Towards Creating the Perfect <i>In Vitro</i> Cell ModelView this Special Issue
Towards Creating the Perfect In Vitro Cell Model
Researchers both in academia and in industry regularly rely on in vitro models to study biological responses and mechanisms related to human health and disease. These models range from relatively simple overexpression systems in, for example, HEK293 or COS cells to more complex specialized cells/tissues/organs from animals or, in rare cases, humans (e.g., skin models, explanted organ materials) [1, 2]. Even though the results from these in vitro studies are further tested and validated in in vivo animal models before being extrapolated to the human situation, in general the translation of results from bench to bedside remains challenging due to poor species overlap. This is contributing to the high attrition rate that the pharmaceutical industry has been struggling with over the past years when trying to introduce new drugs into the market . Nevertheless, in vitro models are one of the pillars of contemporary research, with the benefits of ease of pharmacological manipulation, genetic modifications, and analysis, small sample sizes, and relatively low cost. Although a complete abolishment of animal models is highly unlikely in the near future, the importance of cell models will increase as initiatives like the 3Rs (refining, reducing, and replacing animal models) are globally gaining importance. The US FDA is even planning to adapt its guidelines for preclinical cardiotoxicity studies by incorporating a computational integration of various individual ion channel assays as well as electrophysiological tests on stem cell-derived cardiomyocytes . Needless to say, it stresses that a continuous improvement of our in vitro models is therefore warranted.
One of the reasons for the mentioned high attrition rates in the pharmaceutical industry is the lack of sufficiently predictive preclinical models of human origin. The discovery of human (induced) pluripotent stem cells (hPSC) and their ability to differentiate into a large variety of different cell types [5, 6] has therefore raised the hope for being able to create increasingly reliable in vitro models which includes the possibility of further exploring their potential in the field of personalized medicine. Extensive evaluation of these models has indeed shown great promise. For example, hPSC-derived hepatocytes that were exposed to hepatotoxic compounds over a long period of time (14 days) showed evidence of phospholipidosis and steatosis, which are signs of chronic long term toxicity . Yet another example is the generation of functional hippocampal neurons from hPSC and their usefulness for studies on the onset and progression of diseases such as Alzheimer’s disease and epilepsy . Taking it one step further, researchers have also been able to test novel therapeutic options for the treatment of autosomal-dominant-negative disorders. This was elegantly shown through the use of RNA interference (RNAi) that rescued the diseased phenotype of hPSC-derived cardiomyocytes carrying a mutation causing the long QT syndrome  or carrying a mutation in phospholamban that results either in dilated or in arrhythmogenic cardiomyopathy .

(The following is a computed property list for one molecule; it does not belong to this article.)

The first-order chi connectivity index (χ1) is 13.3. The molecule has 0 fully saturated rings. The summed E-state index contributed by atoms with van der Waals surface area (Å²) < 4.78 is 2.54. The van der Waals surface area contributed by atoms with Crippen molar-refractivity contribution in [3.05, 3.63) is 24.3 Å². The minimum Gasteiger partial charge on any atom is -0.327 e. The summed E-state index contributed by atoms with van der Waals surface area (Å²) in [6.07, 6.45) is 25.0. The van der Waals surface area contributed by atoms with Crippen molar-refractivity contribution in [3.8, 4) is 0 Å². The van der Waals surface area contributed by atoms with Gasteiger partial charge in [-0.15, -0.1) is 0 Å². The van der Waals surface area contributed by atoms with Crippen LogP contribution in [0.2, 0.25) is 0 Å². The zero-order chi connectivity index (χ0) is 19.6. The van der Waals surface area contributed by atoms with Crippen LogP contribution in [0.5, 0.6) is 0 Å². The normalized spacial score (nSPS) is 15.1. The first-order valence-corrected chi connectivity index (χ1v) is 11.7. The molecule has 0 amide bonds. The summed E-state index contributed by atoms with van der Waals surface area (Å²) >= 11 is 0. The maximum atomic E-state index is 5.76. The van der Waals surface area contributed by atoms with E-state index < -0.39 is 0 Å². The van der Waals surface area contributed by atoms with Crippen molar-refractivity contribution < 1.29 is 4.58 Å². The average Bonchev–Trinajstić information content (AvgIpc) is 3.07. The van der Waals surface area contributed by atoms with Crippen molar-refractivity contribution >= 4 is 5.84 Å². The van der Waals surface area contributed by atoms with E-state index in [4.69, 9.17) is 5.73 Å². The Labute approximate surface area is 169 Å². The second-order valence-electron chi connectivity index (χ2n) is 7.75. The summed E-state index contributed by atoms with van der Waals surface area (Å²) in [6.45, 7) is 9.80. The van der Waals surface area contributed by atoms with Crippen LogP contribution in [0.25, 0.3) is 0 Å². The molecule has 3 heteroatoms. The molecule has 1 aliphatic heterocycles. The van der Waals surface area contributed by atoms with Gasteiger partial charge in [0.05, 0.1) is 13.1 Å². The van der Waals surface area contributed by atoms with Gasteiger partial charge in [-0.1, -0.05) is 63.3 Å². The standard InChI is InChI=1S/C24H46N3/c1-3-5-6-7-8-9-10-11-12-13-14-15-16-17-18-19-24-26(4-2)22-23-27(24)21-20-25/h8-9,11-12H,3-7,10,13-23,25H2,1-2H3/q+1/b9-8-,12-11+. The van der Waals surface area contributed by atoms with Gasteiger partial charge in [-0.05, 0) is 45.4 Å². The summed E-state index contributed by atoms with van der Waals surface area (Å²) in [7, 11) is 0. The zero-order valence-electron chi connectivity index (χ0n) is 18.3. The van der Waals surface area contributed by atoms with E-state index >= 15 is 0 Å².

Despite all these promising results, there are still severe limitations that currently hinder the implementation of stem cell models in routine assays. One of the most important and general challenges related to stem cell-derived models is the immature or somewhat artificial phenotype of the derived cells which consequently leaves a considerable gap to the in vivo situation. This seems to hold true for all specialized cell types that are derived from hPSC and can be exemplified by, for example, hPSC-derived hepatocytes that persistently express fetal markers like alpha fetoprotein (AFP) and also lack key mature hepatocyte functions, as reflected by low levels of many detoxification enzymes (e.g., CYP2A6, CYP3A4) . Another remaining challenge is to efficiently, and across different hPSC lines, control the directed differentiation into a specific subtype of a particular lineage, such as GABAergic cortical interneurons or pancreatic β-cells [12, 13].
For this special issue, investigators have contributed original research articles as well as review articles that will support the research community in approaching the goal of obtaining models for the lab that can mirror the in vivo situation. The published manuscripts in this special issue make use of stem cells to derive hepatocytes, cartilage, and pancreatic cells as well as utilize mesenchymal and hematopoietic stem cells under different conditions. Various methodologies have been employed to improve the cell phenotype generated, for example, by modulating of substrate stiffness, creating of functional scaffolds, and the addition of drugs. Furthermore, a range of topics, including cell cycle senescence, DNA methylation, and the use of CRISPR-Cas9 for genome editing, are covered. We hope that the readers will appreciate the contents of this issue and find scientific inspiration and new ideas for their future work.
Malin K. B. Jonsson
Toon A. B. van Veen
M. K. B. Jonsson, T. A. B. van Veen, M.-J. Goumans, M. A. Vos, G. Duker, and P. Sartipy, “Improvement of cardiac efficacy and safety models in drug discovery by the use of stem cell-derived cardiomyocytes,” Expert Opinion on Drug Discovery, vol. 4, no. 4, pp. 357–372, 2009.View at: Publisher Site | Google Scholar
B. Soria, B. R. Gauthier, F. Martin et al., “Using stem cells to produce insulin,” Expert Opinion on Biological Therapy, vol. 15, no. 10, pp. 1469–1489, 2015.View at: Google Scholar